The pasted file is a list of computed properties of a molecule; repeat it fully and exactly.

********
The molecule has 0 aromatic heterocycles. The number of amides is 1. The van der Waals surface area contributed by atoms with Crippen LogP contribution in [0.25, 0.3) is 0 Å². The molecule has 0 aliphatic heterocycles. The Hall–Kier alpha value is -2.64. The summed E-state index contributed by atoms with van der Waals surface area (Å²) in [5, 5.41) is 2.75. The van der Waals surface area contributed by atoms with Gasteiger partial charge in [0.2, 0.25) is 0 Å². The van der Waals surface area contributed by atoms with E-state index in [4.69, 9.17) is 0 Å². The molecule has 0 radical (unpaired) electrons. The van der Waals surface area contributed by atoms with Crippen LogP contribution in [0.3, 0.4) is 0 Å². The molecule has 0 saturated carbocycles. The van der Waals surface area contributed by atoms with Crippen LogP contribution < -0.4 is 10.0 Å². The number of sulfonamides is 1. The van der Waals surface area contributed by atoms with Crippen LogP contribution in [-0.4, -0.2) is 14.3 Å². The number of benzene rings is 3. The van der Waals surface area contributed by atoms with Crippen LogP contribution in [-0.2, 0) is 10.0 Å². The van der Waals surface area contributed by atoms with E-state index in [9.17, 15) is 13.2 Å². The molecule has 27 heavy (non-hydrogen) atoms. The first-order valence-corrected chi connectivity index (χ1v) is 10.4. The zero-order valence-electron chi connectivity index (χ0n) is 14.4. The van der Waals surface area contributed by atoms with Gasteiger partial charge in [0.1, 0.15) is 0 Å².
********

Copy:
The molecule has 0 aromatic heterocycles. The number of amides is 1. The van der Waals surface area contributed by atoms with Crippen LogP contribution in [0.25, 0.3) is 0 Å². The molecule has 0 aliphatic heterocycles. The Hall–Kier alpha value is -2.64. The summed E-state index contributed by atoms with van der Waals surface area (Å²) in [5, 5.41) is 2.75. The van der Waals surface area contributed by atoms with Gasteiger partial charge in [0.2, 0.25) is 0 Å². The van der Waals surface area contributed by atoms with E-state index in [4.69, 9.17) is 0 Å². The molecule has 0 radical (unpaired) electrons. The van der Waals surface area contributed by atoms with Crippen LogP contribution in [0.3, 0.4) is 0 Å². The molecule has 0 saturated carbocycles. The van der Waals surface area contributed by atoms with Crippen LogP contribution < -0.4 is 10.0 Å². The number of sulfonamides is 1. The van der Waals surface area contributed by atoms with Crippen LogP contribution in [-0.4, -0.2) is 14.3 Å². The number of benzene rings is 3. The van der Waals surface area contributed by atoms with Crippen LogP contribution in [-0.2, 0) is 10.0 Å². The van der Waals surface area contributed by atoms with E-state index in [9.17, 15) is 13.2 Å². The molecule has 27 heavy (non-hydrogen) atoms. The first-order valence-corrected chi connectivity index (χ1v) is 10.4. The zero-order valence-electron chi connectivity index (χ0n) is 14.4. The van der Waals surface area contributed by atoms with Gasteiger partial charge in [0.1, 0.15) is 0 Å².